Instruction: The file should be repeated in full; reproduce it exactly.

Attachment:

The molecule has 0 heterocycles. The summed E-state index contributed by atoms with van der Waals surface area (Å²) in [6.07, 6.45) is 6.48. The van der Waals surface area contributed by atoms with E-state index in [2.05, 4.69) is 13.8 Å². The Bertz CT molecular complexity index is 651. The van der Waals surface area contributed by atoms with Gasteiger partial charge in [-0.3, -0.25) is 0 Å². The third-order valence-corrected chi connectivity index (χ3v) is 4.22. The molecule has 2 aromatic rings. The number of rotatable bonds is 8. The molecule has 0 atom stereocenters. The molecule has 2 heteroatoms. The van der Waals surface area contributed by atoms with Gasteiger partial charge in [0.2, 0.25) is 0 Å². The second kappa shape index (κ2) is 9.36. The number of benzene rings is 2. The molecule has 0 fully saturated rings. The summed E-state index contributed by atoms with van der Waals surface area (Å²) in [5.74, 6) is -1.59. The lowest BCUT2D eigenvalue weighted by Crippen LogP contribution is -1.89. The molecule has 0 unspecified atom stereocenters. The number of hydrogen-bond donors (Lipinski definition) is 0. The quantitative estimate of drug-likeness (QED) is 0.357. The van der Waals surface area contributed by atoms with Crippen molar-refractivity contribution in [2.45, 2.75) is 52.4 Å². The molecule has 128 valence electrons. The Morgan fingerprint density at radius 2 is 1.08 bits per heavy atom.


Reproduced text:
The molecule has 0 heterocycles. The summed E-state index contributed by atoms with van der Waals surface area (Å²) in [6.07, 6.45) is 6.48. The van der Waals surface area contributed by atoms with E-state index in [2.05, 4.69) is 13.8 Å². The Bertz CT molecular complexity index is 651. The van der Waals surface area contributed by atoms with Gasteiger partial charge in [-0.3, -0.25) is 0 Å². The third-order valence-corrected chi connectivity index (χ3v) is 4.22. The molecule has 2 aromatic rings. The number of rotatable bonds is 8. The molecule has 0 atom stereocenters. The molecule has 2 heteroatoms. The van der Waals surface area contributed by atoms with Gasteiger partial charge in [0.2, 0.25) is 0 Å². The second kappa shape index (κ2) is 9.36. The number of benzene rings is 2. The molecule has 0 fully saturated rings. The summed E-state index contributed by atoms with van der Waals surface area (Å²) in [5.74, 6) is -1.59. The lowest BCUT2D eigenvalue weighted by Crippen LogP contribution is -1.89. The molecule has 0 unspecified atom stereocenters. The number of hydrogen-bond donors (Lipinski definition) is 0. The quantitative estimate of drug-likeness (QED) is 0.357. The van der Waals surface area contributed by atoms with Crippen molar-refractivity contribution in [2.45, 2.75) is 52.4 Å². The molecule has 128 valence electrons. The Morgan fingerprint density at radius 2 is 1.08 bits per heavy atom.